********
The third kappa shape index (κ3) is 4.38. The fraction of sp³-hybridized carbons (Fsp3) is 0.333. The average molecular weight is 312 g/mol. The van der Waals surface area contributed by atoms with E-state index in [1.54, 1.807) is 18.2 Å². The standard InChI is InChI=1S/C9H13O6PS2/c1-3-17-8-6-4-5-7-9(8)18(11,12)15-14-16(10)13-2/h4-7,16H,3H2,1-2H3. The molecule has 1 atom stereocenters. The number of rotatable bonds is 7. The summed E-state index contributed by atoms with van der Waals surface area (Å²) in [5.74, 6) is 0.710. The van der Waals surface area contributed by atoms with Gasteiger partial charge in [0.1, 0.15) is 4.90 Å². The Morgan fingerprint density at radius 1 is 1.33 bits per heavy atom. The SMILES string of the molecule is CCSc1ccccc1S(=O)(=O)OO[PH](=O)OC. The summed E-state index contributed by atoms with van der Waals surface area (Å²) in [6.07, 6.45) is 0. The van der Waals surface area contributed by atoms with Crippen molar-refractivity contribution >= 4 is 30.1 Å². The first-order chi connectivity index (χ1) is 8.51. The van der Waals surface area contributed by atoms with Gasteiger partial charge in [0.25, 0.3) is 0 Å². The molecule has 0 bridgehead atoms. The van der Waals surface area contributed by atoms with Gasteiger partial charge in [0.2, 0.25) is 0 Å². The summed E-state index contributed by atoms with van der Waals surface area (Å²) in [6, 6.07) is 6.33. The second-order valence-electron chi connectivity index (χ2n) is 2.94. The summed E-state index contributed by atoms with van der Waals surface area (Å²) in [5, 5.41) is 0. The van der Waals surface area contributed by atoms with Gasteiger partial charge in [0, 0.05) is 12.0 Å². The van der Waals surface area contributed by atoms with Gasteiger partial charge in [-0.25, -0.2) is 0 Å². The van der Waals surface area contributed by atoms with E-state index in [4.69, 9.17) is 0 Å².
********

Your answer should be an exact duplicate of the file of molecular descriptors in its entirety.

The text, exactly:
The third kappa shape index (κ3) is 4.38. The fraction of sp³-hybridized carbons (Fsp3) is 0.333. The average molecular weight is 312 g/mol. The van der Waals surface area contributed by atoms with E-state index in [1.54, 1.807) is 18.2 Å². The standard InChI is InChI=1S/C9H13O6PS2/c1-3-17-8-6-4-5-7-9(8)18(11,12)15-14-16(10)13-2/h4-7,16H,3H2,1-2H3. The molecule has 1 atom stereocenters. The number of rotatable bonds is 7. The summed E-state index contributed by atoms with van der Waals surface area (Å²) in [5.74, 6) is 0.710. The van der Waals surface area contributed by atoms with Gasteiger partial charge in [0.1, 0.15) is 4.90 Å². The Morgan fingerprint density at radius 1 is 1.33 bits per heavy atom. The SMILES string of the molecule is CCSc1ccccc1S(=O)(=O)OO[PH](=O)OC. The summed E-state index contributed by atoms with van der Waals surface area (Å²) in [6.07, 6.45) is 0. The van der Waals surface area contributed by atoms with Crippen molar-refractivity contribution >= 4 is 30.1 Å². The first-order chi connectivity index (χ1) is 8.51. The van der Waals surface area contributed by atoms with Gasteiger partial charge in [0.25, 0.3) is 0 Å². The molecule has 0 bridgehead atoms. The van der Waals surface area contributed by atoms with Gasteiger partial charge in [0.2, 0.25) is 0 Å². The summed E-state index contributed by atoms with van der Waals surface area (Å²) in [6, 6.07) is 6.33. The second-order valence-electron chi connectivity index (χ2n) is 2.94. The summed E-state index contributed by atoms with van der Waals surface area (Å²) in [5, 5.41) is 0. The van der Waals surface area contributed by atoms with Gasteiger partial charge in [0, 0.05) is 12.0 Å². The van der Waals surface area contributed by atoms with Gasteiger partial charge in [-0.25, -0.2) is 0 Å². The van der Waals surface area contributed by atoms with E-state index in [4.69, 9.17) is 0 Å².